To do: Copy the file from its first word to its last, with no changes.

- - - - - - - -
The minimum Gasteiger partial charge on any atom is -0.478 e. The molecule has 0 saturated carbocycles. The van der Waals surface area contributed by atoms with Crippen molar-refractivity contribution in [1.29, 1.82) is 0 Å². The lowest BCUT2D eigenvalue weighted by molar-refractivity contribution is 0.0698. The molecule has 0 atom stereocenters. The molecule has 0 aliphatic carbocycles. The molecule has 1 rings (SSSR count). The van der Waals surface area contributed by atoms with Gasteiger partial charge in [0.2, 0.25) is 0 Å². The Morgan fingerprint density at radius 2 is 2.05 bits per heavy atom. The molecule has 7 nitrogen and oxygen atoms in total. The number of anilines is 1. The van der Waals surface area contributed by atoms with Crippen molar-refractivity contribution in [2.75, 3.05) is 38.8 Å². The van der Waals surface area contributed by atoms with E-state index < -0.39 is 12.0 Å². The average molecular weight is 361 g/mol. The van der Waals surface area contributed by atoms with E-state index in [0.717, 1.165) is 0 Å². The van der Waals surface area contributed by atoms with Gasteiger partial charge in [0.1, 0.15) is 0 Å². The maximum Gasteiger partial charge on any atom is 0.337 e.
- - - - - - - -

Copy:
The minimum Gasteiger partial charge on any atom is -0.478 e. The molecule has 0 saturated carbocycles. The van der Waals surface area contributed by atoms with Crippen molar-refractivity contribution in [1.29, 1.82) is 0 Å². The lowest BCUT2D eigenvalue weighted by molar-refractivity contribution is 0.0698. The molecule has 0 atom stereocenters. The molecule has 0 aliphatic carbocycles. The molecule has 1 rings (SSSR count). The van der Waals surface area contributed by atoms with Gasteiger partial charge in [0.2, 0.25) is 0 Å². The Morgan fingerprint density at radius 2 is 2.05 bits per heavy atom. The molecule has 7 nitrogen and oxygen atoms in total. The number of anilines is 1. The van der Waals surface area contributed by atoms with Crippen molar-refractivity contribution in [2.75, 3.05) is 38.8 Å². The van der Waals surface area contributed by atoms with E-state index < -0.39 is 12.0 Å². The average molecular weight is 361 g/mol. The van der Waals surface area contributed by atoms with E-state index in [0.717, 1.165) is 0 Å². The van der Waals surface area contributed by atoms with Gasteiger partial charge in [0.1, 0.15) is 0 Å². The maximum Gasteiger partial charge on any atom is 0.337 e.